Answers to these questions – as well as whether or not it’ll have a proper clutch-pedal manual transmission and be front-wheel-drive or all-wheel-drive – should hopefully come during Toyota’s 2017 Geneva Motor Show press conference on Tuesday 7 March at 12:30 PM Central European Time (6:30 AM U.S. Eastern Time / 3:30 AM U.S. Pacific Time).

Which markets will offer the Yaris GRMN?
First, an important clarification is in order. Worldwide, the Yaris badge is currently used on a trio of totally different – even unrelated – model lines. The first of these is the Vitz / “Euro” Yaris (XP130 in its current, 3rd-generation). Then there is the simpler, less expensive and more angular “XP150” Yaris, first launched in Asian markets outside Japan and now spread to Central and South America (including Mexico). Finally, the U.S., Canada and Mexico also offer a renosed version of the current 4th-gen (DJ) Mazda2 sedan with Yaris R or iA badging.


Yaris GRMN is, of course, derived from the XP130 Vitz / Euro Yaris, and its Geneva debut makes it an obvious shoo-in for the European market (whether it will be built in Valenciennes, France or imported from Japan is an open question). And we’d definitely predict a Toyota Vitz GRMN Supercharger counterpart for Japan.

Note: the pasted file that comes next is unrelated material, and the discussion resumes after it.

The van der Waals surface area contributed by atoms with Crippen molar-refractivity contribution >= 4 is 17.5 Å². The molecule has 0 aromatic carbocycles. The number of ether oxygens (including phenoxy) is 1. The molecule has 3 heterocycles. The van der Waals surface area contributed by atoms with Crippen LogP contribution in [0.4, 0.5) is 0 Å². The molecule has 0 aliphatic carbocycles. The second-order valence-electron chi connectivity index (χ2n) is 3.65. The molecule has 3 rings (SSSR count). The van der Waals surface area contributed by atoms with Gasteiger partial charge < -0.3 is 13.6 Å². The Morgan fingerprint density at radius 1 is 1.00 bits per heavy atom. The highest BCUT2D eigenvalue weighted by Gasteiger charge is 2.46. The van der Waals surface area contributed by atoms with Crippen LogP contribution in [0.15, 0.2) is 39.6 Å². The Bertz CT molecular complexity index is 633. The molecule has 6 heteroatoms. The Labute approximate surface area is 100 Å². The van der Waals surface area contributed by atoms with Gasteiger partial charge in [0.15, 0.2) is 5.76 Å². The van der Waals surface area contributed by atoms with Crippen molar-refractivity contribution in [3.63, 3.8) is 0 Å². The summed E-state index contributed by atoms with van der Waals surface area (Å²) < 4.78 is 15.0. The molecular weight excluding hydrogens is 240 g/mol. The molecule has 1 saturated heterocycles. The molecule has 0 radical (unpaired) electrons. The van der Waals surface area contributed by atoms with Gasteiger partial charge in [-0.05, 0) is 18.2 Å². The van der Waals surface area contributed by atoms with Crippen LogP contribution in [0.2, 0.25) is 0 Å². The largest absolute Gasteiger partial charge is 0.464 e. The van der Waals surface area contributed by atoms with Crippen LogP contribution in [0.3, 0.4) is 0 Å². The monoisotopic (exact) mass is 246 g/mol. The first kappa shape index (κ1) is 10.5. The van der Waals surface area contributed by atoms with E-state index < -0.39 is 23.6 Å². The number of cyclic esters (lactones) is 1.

But what about the other world markets that offer the XP130 Vitz / Euro Yaris? Sadly, reports from Australia and South Africa both say that the GRMN Yaris will not be going their way. And North America? Frankly, with the launch of a second “2017” facelift, my gut feeling was that the current XP130 Yaris hatchback would end its U.S. and Canada run this year. Its replacement for 2018? A “Toyotaized” Mazda2 hatchback imported from Mexico as a companion to the current iA sedan.

A new development, however, opens up some hope that the GRMN Yaris (or some other GRMN-badged vehicle) will come to our shores…

A GRMN trademark for the United States
On 15 February 2017, Toyota registered a United States trademark for the GRMN logo you see at the top of our story, under Serial Number 87337196, for automobiles and structural parts thereof. It gives the rather obvious description that

The color(s) black, white and red is/are claimed as a feature of the mark. The mark consists of the upper-case letter G in the color white against a parallelogram background in the color black, to the left of the upper-case letter R in the color white against a parallelogram area in the color red, which is to the left of the larger upper-case letters MN appearing in black.


Published inAuto ShowsGazoo RacingGenevaGRMNLotusMotorsportsToyotaToyota MotorsportsToyota RacingTrademark filingsYaris